Career Satisfaction & Lateral Moves

Many people change jobs to gain career advancement because they feel stuck where they are and see no likelihood of change in their current organization. Conventional wisdom suggests that moving “up the ladder” is the way to advance professionally, which might mean finding a new job in another company.

However, a relatively new trend in the work world indicates that not everyone thinks this way or adopts the traditional career growth path to achieve career satisfaction.

Lateral Moves Then vs. Now

211e2e7c-719d-45c5-b9d2-f55eb3e50f4eAlthough career growth has typically been viewed as a more or less continual upward climb, that view might no longer be as prevalent as it was years ago. It might still predominate, especially in times when the job market is at its toughest. However, lateral moves seem to be gaining ground as a desirable route to career satisfaction.

Harvard Business Review recently published an article titled “Don’t Underestimate the Power of Lateral Career Moves for Professional Growth.” Author Kirsten Helvey shared that her company did an online survey of 2,000+ American employees and found a preference for purpose and fulfillment over just promotion or a bigger paycheck. When they questioned why people would be willing to make a lateral internal move, they got these responses:

  • Find greater personal satisfaction (57%).
  • Pursue an entirely new career path (41%).
  • Take up a professional challenge (40%).

What does this suggest about lateral moves and why you might consider making one yourself?

A clear majority of the employees surveyed indicated that they’d look for opportunities within their company so they could stay there–but only if they could see potential for growth. Otherwise, they’d start searching outside.

The HBR article also mentioned that for many of the survey respondents, “learning is a big motivator…, and employers can use that knowledge to better keep employees engaged.” At the same time, many respondents indicated that their companies didn’t have a plan or program in place to provide opportunities for growth. That ought to be a wake-up call for companies that want to keep good employees. Is your company one of those enlightened organizations?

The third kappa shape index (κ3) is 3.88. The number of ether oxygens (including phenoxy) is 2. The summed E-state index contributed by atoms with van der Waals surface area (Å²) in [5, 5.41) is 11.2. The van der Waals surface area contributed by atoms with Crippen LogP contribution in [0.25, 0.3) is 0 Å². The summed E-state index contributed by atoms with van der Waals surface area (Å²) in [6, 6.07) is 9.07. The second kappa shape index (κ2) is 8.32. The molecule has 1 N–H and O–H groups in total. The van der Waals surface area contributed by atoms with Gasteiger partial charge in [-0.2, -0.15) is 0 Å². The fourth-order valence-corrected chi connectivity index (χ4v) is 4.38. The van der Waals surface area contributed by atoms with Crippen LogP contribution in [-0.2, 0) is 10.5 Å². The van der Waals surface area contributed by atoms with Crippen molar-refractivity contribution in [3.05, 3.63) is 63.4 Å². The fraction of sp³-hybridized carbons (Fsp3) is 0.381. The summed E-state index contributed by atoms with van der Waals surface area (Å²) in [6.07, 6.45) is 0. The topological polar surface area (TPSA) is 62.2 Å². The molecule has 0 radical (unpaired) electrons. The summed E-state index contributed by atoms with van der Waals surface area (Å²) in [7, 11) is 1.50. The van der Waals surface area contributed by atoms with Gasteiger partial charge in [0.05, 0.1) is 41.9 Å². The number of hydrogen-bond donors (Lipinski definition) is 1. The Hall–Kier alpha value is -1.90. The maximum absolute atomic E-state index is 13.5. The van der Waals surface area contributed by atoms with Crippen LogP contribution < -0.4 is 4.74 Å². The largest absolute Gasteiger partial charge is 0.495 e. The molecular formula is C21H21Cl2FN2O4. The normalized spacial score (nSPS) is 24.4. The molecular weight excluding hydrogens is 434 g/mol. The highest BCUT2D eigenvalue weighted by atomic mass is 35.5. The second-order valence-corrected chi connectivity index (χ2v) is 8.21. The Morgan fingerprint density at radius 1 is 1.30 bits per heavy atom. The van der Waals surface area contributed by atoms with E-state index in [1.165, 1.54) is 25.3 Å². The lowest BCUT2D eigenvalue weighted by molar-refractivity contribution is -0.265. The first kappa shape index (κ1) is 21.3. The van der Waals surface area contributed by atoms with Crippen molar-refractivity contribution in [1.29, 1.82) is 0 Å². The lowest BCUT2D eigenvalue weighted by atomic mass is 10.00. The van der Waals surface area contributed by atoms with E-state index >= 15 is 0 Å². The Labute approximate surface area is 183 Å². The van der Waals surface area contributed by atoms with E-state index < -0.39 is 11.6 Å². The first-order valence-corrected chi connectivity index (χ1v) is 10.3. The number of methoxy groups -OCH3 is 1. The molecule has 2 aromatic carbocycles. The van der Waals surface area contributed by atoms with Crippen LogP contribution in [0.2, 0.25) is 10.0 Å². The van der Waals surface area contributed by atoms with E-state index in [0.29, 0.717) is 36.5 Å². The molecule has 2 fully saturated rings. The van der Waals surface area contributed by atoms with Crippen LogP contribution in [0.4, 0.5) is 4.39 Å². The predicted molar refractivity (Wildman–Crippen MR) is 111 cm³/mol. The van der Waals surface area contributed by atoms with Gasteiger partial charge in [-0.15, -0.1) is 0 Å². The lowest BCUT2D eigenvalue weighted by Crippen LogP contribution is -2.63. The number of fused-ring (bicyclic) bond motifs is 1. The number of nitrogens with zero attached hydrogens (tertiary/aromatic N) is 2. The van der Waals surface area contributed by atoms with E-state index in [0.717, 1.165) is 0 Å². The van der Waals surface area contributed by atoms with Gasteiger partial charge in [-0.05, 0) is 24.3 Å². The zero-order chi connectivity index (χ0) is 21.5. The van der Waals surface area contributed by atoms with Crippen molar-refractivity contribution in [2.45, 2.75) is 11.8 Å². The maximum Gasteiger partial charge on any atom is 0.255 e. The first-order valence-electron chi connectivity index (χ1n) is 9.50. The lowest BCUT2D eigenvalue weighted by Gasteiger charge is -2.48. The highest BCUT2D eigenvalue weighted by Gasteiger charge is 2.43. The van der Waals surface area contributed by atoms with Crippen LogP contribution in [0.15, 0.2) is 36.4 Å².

If you want more opportunity for growth, even if that growth doesn’t involve upward movement or substantially more money, you might want to think about the possibility of making a lateral move. However, you do need to go into it with your eyes wide open.

Making Your Case for a Lateral MoveConstant Growth </h2>
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You might list one or more of the following as your reason for a lateral career move:

  1. You know career satisfaction doesn’t necessarily come from a one-direction path. Growth can be multi-directional and ongoing. You want constant or near-constant growth–in other words, a well-rounded professional life.
  2. You could have good reason to consider a lateral move rather than looking outside the company if you really like your current company and feel valued there.
  3. You aren’t ready to leave now but want to expand your skill-set to open up more opportunities later on, especially if you don’t see as bright a future in your current role as there has been in the past.
  4. You feel underused or unchallenged in your current role but aren’t interested in changing companies.

Once you’ve decided to seriously look at the possibilities for a lateral move, you have one potentially major factor to take into consideration: If, at some point in the future, you do want to change companies, how will that lateral move in your past be viewed by prospective employers? You need to be well prepared to position it as a strategic career move that significantly increased your value to future employers.

In other words, present it as a decision you made with careful thought and then pursued with energy. Be ready to give concrete examples of the value you gained and gave in the new role.

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